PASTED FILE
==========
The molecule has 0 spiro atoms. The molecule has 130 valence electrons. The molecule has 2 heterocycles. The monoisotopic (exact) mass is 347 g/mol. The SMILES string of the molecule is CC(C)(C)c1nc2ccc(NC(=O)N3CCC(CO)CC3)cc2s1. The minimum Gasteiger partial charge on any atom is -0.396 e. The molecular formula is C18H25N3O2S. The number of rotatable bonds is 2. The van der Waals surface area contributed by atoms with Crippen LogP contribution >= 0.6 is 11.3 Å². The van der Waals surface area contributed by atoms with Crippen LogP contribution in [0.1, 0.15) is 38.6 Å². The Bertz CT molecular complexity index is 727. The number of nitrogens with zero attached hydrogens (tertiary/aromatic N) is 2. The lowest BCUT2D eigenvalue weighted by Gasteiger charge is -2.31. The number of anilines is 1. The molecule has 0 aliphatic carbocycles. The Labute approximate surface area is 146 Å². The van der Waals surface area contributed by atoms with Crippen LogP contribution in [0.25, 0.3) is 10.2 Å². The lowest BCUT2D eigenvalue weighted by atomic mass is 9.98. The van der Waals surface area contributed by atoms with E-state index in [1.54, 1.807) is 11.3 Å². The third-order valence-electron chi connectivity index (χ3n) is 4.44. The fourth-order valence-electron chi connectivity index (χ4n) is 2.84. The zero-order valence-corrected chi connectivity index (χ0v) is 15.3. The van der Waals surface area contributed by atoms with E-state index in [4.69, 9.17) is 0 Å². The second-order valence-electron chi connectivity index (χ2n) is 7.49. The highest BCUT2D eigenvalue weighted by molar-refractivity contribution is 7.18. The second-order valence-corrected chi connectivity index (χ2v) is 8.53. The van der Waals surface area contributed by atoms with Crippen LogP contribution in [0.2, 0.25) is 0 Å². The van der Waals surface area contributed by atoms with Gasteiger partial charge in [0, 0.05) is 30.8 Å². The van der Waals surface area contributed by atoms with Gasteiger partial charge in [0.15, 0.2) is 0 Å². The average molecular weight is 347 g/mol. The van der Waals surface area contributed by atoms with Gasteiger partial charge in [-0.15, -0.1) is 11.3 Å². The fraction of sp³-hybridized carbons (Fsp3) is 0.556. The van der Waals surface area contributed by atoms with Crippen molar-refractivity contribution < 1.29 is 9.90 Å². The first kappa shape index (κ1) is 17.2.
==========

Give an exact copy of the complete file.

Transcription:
The molecule has 0 spiro atoms. The molecule has 130 valence electrons. The molecule has 2 heterocycles. The monoisotopic (exact) mass is 347 g/mol. The SMILES string of the molecule is CC(C)(C)c1nc2ccc(NC(=O)N3CCC(CO)CC3)cc2s1. The minimum Gasteiger partial charge on any atom is -0.396 e. The molecular formula is C18H25N3O2S. The number of rotatable bonds is 2. The van der Waals surface area contributed by atoms with Crippen LogP contribution >= 0.6 is 11.3 Å². The van der Waals surface area contributed by atoms with Crippen LogP contribution in [0.1, 0.15) is 38.6 Å². The Bertz CT molecular complexity index is 727. The number of nitrogens with zero attached hydrogens (tertiary/aromatic N) is 2. The lowest BCUT2D eigenvalue weighted by Gasteiger charge is -2.31. The number of anilines is 1. The molecule has 0 aliphatic carbocycles. The Labute approximate surface area is 146 Å². The van der Waals surface area contributed by atoms with Crippen LogP contribution in [0.25, 0.3) is 10.2 Å². The lowest BCUT2D eigenvalue weighted by atomic mass is 9.98. The van der Waals surface area contributed by atoms with E-state index in [1.54, 1.807) is 11.3 Å². The third-order valence-electron chi connectivity index (χ3n) is 4.44. The fourth-order valence-electron chi connectivity index (χ4n) is 2.84. The zero-order valence-corrected chi connectivity index (χ0v) is 15.3. The van der Waals surface area contributed by atoms with E-state index in [4.69, 9.17) is 0 Å². The second-order valence-electron chi connectivity index (χ2n) is 7.49. The highest BCUT2D eigenvalue weighted by molar-refractivity contribution is 7.18. The second-order valence-corrected chi connectivity index (χ2v) is 8.53. The van der Waals surface area contributed by atoms with Crippen LogP contribution in [0.2, 0.25) is 0 Å². The van der Waals surface area contributed by atoms with Gasteiger partial charge in [0, 0.05) is 30.8 Å². The van der Waals surface area contributed by atoms with Gasteiger partial charge in [0.15, 0.2) is 0 Å². The average molecular weight is 347 g/mol. The van der Waals surface area contributed by atoms with Gasteiger partial charge in [-0.15, -0.1) is 11.3 Å². The fraction of sp³-hybridized carbons (Fsp3) is 0.556. The van der Waals surface area contributed by atoms with Crippen molar-refractivity contribution < 1.29 is 9.90 Å². The first kappa shape index (κ1) is 17.2.